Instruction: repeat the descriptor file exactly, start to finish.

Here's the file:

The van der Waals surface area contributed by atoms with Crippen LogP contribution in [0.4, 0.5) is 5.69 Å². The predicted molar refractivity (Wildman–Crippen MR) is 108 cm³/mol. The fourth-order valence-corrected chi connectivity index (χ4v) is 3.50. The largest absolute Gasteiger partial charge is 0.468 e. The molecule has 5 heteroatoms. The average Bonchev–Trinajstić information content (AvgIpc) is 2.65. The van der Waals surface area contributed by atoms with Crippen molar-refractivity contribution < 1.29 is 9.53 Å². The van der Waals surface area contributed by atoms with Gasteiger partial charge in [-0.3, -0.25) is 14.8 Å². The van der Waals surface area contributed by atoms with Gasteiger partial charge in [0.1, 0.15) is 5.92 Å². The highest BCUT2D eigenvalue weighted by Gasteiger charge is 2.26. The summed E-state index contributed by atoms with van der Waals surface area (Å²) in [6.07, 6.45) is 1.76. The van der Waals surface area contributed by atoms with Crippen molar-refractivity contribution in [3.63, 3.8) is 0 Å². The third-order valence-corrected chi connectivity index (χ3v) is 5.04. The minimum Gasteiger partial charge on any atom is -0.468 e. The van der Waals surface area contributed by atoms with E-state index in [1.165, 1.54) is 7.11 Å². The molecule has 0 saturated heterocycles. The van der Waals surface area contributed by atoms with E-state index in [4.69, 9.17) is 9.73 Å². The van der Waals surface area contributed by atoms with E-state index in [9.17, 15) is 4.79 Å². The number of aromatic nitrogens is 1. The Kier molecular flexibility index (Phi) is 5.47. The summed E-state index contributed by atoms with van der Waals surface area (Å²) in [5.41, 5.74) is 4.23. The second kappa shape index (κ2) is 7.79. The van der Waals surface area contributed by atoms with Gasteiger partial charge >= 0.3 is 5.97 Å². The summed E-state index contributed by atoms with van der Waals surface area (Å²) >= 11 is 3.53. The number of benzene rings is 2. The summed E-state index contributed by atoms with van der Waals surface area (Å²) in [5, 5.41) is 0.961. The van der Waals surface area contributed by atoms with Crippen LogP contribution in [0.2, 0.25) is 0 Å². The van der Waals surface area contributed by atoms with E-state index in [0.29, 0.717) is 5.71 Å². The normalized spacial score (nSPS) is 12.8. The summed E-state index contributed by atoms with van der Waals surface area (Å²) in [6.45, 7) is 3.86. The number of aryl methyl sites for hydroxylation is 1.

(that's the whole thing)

The van der Waals surface area contributed by atoms with Crippen LogP contribution in [0.4, 0.5) is 5.69 Å². The predicted molar refractivity (Wildman–Crippen MR) is 108 cm³/mol. The fourth-order valence-corrected chi connectivity index (χ4v) is 3.50. The largest absolute Gasteiger partial charge is 0.468 e. The molecule has 5 heteroatoms. The average Bonchev–Trinajstić information content (AvgIpc) is 2.65. The van der Waals surface area contributed by atoms with Crippen molar-refractivity contribution < 1.29 is 9.53 Å². The van der Waals surface area contributed by atoms with Gasteiger partial charge in [-0.3, -0.25) is 14.8 Å². The van der Waals surface area contributed by atoms with Gasteiger partial charge in [0.1, 0.15) is 5.92 Å². The highest BCUT2D eigenvalue weighted by Gasteiger charge is 2.26. The summed E-state index contributed by atoms with van der Waals surface area (Å²) in [6.07, 6.45) is 1.76. The van der Waals surface area contributed by atoms with Crippen molar-refractivity contribution in [3.63, 3.8) is 0 Å². The third-order valence-corrected chi connectivity index (χ3v) is 5.04. The minimum Gasteiger partial charge on any atom is -0.468 e. The van der Waals surface area contributed by atoms with E-state index in [1.165, 1.54) is 7.11 Å². The molecule has 0 saturated heterocycles. The van der Waals surface area contributed by atoms with E-state index in [4.69, 9.17) is 9.73 Å². The van der Waals surface area contributed by atoms with E-state index in [9.17, 15) is 4.79 Å². The number of aromatic nitrogens is 1. The Kier molecular flexibility index (Phi) is 5.47. The summed E-state index contributed by atoms with van der Waals surface area (Å²) in [5.41, 5.74) is 4.23. The second kappa shape index (κ2) is 7.79. The van der Waals surface area contributed by atoms with Gasteiger partial charge >= 0.3 is 5.97 Å². The summed E-state index contributed by atoms with van der Waals surface area (Å²) >= 11 is 3.53. The number of benzene rings is 2. The summed E-state index contributed by atoms with van der Waals surface area (Å²) in [5, 5.41) is 0.961. The van der Waals surface area contributed by atoms with Crippen LogP contribution in [0.2, 0.25) is 0 Å². The van der Waals surface area contributed by atoms with E-state index in [0.29, 0.717) is 5.71 Å². The normalized spacial score (nSPS) is 12.8. The summed E-state index contributed by atoms with van der Waals surface area (Å²) in [6.45, 7) is 3.86. The number of aryl methyl sites for hydroxylation is 1.